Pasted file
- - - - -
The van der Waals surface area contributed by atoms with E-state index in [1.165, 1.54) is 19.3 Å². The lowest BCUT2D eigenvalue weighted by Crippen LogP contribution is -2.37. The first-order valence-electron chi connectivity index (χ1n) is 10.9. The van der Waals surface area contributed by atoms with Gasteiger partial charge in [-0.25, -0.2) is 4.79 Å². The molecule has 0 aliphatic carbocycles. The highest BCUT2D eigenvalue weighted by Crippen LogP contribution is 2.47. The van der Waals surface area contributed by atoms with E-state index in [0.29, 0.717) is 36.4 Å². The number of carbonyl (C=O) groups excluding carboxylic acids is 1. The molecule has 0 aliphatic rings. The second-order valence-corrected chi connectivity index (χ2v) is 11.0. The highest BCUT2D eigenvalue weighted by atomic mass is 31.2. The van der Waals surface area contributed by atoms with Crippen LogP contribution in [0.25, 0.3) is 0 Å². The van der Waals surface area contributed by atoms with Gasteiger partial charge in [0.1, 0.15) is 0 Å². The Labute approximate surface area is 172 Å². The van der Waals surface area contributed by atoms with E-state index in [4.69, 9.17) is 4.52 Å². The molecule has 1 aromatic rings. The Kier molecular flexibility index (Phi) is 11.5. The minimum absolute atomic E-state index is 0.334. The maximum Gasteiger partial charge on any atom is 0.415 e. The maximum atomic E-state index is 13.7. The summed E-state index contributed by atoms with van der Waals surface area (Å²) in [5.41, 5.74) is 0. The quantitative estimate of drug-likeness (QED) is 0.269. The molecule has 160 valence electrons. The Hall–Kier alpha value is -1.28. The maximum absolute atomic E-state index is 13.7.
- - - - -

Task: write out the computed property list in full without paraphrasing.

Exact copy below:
The van der Waals surface area contributed by atoms with E-state index in [1.165, 1.54) is 19.3 Å². The lowest BCUT2D eigenvalue weighted by Crippen LogP contribution is -2.37. The first-order valence-electron chi connectivity index (χ1n) is 10.9. The van der Waals surface area contributed by atoms with Gasteiger partial charge in [-0.25, -0.2) is 4.79 Å². The molecule has 0 aliphatic carbocycles. The highest BCUT2D eigenvalue weighted by Crippen LogP contribution is 2.47. The van der Waals surface area contributed by atoms with E-state index in [0.29, 0.717) is 36.4 Å². The number of carbonyl (C=O) groups excluding carboxylic acids is 1. The molecule has 0 aliphatic rings. The second-order valence-corrected chi connectivity index (χ2v) is 11.0. The highest BCUT2D eigenvalue weighted by atomic mass is 31.2. The van der Waals surface area contributed by atoms with Crippen LogP contribution in [0.25, 0.3) is 0 Å². The van der Waals surface area contributed by atoms with Gasteiger partial charge in [0.1, 0.15) is 0 Å². The Labute approximate surface area is 172 Å². The van der Waals surface area contributed by atoms with E-state index in [4.69, 9.17) is 4.52 Å². The molecule has 1 aromatic rings. The Kier molecular flexibility index (Phi) is 11.5. The minimum absolute atomic E-state index is 0.334. The maximum Gasteiger partial charge on any atom is 0.415 e. The maximum atomic E-state index is 13.7. The summed E-state index contributed by atoms with van der Waals surface area (Å²) in [5.41, 5.74) is 0. The quantitative estimate of drug-likeness (QED) is 0.269. The molecule has 160 valence electrons. The Hall–Kier alpha value is -1.28. The maximum absolute atomic E-state index is 13.7.